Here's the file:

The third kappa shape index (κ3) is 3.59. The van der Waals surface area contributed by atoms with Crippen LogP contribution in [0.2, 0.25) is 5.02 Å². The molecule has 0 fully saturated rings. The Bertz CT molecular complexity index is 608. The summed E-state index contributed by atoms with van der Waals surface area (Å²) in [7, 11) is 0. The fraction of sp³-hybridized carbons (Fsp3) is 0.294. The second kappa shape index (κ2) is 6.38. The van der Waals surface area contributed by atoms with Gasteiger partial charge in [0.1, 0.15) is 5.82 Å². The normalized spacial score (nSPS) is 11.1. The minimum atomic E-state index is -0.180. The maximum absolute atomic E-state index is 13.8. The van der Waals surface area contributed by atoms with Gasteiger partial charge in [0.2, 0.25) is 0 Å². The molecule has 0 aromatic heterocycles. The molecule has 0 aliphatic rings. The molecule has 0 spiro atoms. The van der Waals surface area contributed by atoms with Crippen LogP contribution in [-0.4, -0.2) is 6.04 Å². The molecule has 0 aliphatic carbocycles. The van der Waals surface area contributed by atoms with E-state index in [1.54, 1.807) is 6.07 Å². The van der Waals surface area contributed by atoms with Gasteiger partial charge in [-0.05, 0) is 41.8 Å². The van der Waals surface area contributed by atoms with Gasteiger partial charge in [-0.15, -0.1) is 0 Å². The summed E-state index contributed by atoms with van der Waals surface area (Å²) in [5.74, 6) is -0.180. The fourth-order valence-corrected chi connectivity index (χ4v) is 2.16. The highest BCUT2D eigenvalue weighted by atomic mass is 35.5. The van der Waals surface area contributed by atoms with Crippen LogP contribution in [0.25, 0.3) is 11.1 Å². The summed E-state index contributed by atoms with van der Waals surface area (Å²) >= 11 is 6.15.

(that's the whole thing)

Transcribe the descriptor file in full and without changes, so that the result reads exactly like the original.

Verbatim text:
The third kappa shape index (κ3) is 3.59. The van der Waals surface area contributed by atoms with Crippen LogP contribution in [0.2, 0.25) is 5.02 Å². The molecule has 0 fully saturated rings. The Bertz CT molecular complexity index is 608. The summed E-state index contributed by atoms with van der Waals surface area (Å²) in [7, 11) is 0. The fraction of sp³-hybridized carbons (Fsp3) is 0.294. The second kappa shape index (κ2) is 6.38. The van der Waals surface area contributed by atoms with Gasteiger partial charge in [0.1, 0.15) is 5.82 Å². The normalized spacial score (nSPS) is 11.1. The minimum atomic E-state index is -0.180. The maximum absolute atomic E-state index is 13.8. The van der Waals surface area contributed by atoms with Gasteiger partial charge in [0.2, 0.25) is 0 Å². The molecule has 0 aromatic heterocycles. The molecule has 0 aliphatic rings. The molecule has 0 spiro atoms. The van der Waals surface area contributed by atoms with Crippen LogP contribution in [-0.4, -0.2) is 6.04 Å². The molecule has 0 aliphatic carbocycles. The van der Waals surface area contributed by atoms with E-state index in [1.54, 1.807) is 6.07 Å². The van der Waals surface area contributed by atoms with Gasteiger partial charge in [-0.05, 0) is 41.8 Å². The van der Waals surface area contributed by atoms with Gasteiger partial charge in [-0.15, -0.1) is 0 Å². The summed E-state index contributed by atoms with van der Waals surface area (Å²) in [5.74, 6) is -0.180. The fourth-order valence-corrected chi connectivity index (χ4v) is 2.16. The highest BCUT2D eigenvalue weighted by atomic mass is 35.5. The van der Waals surface area contributed by atoms with Crippen LogP contribution in [0.25, 0.3) is 11.1 Å². The summed E-state index contributed by atoms with van der Waals surface area (Å²) >= 11 is 6.15.